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Morrissey Describes Pandemic as “Con-vid,” Likens Government Restrictions to Slavery

Morrissey discusses the pandemic, politics, his new album, and more in a new interview with his nephew

Morrissey interview con-vid
Morrissey, photo via Later… with Jools Holland
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    Morrissey’s big mouth has struck again: In a new interview conducted by his nephew Sam Esty Rayner, the outspoken singer referred to the pandemic as “Con-vid” and compared government-imposed restrictions as akin to slavery.

    His comments came as part of a lengthy interview designed to promote his upcoming album, Bonfire of Teenagers. But Morrissey and Rayner dedicated much of the interview to lamenting about the state of Britain during the pandemic.

    “The bigger problem is that nobody can any longer agree with anyone else, and this is the main outcome of Con-vid,” Morrissey commented. “It has brought the worst out in people, and we weren’t ever in this together. We are deprived of seeing and hearing other people, and above all, you want to be with others who see and hear what you see and hear, because this is basic oxygen for the human soul. Take it away and people are dead.”

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    When Rayner described COVID society as “the precise description of slavery,” Morrissey responded, “Precisely.” He added, “Our present freedom is restricted to visiting supermarkets and buying sofas. The government act like Chinese emperors… ‘We will allow you to live as we do if you behave yourself.'”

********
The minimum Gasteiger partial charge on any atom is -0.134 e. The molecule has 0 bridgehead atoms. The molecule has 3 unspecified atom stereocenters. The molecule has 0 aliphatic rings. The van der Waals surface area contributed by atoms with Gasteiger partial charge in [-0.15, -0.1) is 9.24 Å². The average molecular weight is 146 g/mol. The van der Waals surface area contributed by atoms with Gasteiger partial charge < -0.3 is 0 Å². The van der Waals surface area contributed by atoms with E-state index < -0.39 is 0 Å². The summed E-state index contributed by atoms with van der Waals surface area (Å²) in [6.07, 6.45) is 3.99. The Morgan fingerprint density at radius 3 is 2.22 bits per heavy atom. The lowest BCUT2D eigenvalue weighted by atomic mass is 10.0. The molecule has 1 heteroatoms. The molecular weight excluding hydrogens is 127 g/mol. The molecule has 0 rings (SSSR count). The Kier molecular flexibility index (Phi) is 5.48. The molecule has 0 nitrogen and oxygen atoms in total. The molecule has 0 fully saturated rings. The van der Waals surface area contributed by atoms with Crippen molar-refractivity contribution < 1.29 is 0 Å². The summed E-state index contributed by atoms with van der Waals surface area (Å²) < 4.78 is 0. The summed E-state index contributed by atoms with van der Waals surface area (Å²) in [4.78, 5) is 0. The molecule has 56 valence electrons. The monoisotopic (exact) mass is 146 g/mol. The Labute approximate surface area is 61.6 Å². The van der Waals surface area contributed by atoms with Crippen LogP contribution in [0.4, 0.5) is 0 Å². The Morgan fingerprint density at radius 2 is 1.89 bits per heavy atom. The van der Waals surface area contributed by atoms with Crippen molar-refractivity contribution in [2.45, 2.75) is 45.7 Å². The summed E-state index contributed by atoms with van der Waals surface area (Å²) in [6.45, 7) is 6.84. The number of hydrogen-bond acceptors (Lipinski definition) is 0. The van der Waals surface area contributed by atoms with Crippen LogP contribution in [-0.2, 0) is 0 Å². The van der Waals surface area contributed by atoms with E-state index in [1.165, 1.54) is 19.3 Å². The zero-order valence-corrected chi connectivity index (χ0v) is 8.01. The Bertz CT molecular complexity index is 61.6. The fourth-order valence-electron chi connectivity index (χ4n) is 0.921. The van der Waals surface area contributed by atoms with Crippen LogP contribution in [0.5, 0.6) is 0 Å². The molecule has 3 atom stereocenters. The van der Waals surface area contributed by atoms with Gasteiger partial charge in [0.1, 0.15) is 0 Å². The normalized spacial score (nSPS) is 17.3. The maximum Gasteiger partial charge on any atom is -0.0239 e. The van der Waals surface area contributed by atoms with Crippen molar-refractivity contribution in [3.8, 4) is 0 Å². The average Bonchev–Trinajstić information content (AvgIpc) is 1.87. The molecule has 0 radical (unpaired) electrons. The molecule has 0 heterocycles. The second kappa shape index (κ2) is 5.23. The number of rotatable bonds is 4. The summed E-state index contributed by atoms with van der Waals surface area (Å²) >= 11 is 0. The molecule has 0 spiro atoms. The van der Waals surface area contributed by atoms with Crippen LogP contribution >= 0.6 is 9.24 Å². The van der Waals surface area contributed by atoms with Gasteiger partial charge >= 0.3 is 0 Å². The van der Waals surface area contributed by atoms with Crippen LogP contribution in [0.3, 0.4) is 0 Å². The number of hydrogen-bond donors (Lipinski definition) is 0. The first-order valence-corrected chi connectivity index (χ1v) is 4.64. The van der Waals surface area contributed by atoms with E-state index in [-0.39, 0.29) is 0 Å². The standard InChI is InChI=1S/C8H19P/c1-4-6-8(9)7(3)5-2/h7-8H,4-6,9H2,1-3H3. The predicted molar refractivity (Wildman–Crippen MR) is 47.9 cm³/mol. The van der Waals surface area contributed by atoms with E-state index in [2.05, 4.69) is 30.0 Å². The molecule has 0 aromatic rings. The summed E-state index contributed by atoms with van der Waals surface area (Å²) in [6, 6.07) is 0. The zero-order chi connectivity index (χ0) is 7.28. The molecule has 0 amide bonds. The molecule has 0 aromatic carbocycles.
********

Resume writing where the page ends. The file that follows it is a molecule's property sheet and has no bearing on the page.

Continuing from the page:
Naturally, Morrissey and Rayner’s discussion on the pandemic segued into a lengthy pity party on the mistreatment of Morrissey. Raynor noted that “Some have tried to cancel you because of your views,” to which Moz replied, “You can’t cancel someone who has always been cancelled. When did you last see me on television, or hear me on the radio? I unintentionally invented the condition of being cancelled!”

    “The music industry hasn’t ever celebrated me or offered me free food,” Morrissey added. “I’ve always been treated like a scientific experiment gone wrong. I’m used to it. I’ve been immune to enemy fire for many years. I wear a bullet-proof vest in the bath. It seems to me that as soon as one person boo’s they all start to boo, and then when someone cheers they all start to cheer… but that’s just a loose theory.”

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    Elsewhere in the interview, Morrissey repeatedly claimed to be apolitical, but that’s only because of the negative he received for his support of the far-right, anti-Muslim For Britain party. “I still haven’t ever voted for a political party in my entire life,” he claimed, “and my interest has curdled recently because, well, I was only attacked a couple of years ago because I had actually hit on something.”

    And yet, for someone claiming to be disinterested in politics, Morrissey had plenty to say about the British government being a “specular failure,” and how the recent murder of Emily Jones is a byproduct of the UK’s immigration policies. He also suggested there is no difference between Joe Biden and Donald Trump.

    Eventually Morrissey and Raynor do get to talking about his new album, which Morrissey has declared to be the “best album of my life.” However, Morrissey is pessimistic about finding a label to release it: “It almost hardly matters that the album is remarkable. It almost hardly matters that you have a dedicated audience. These are no longer important considerations.”

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    You can read the full interview here.

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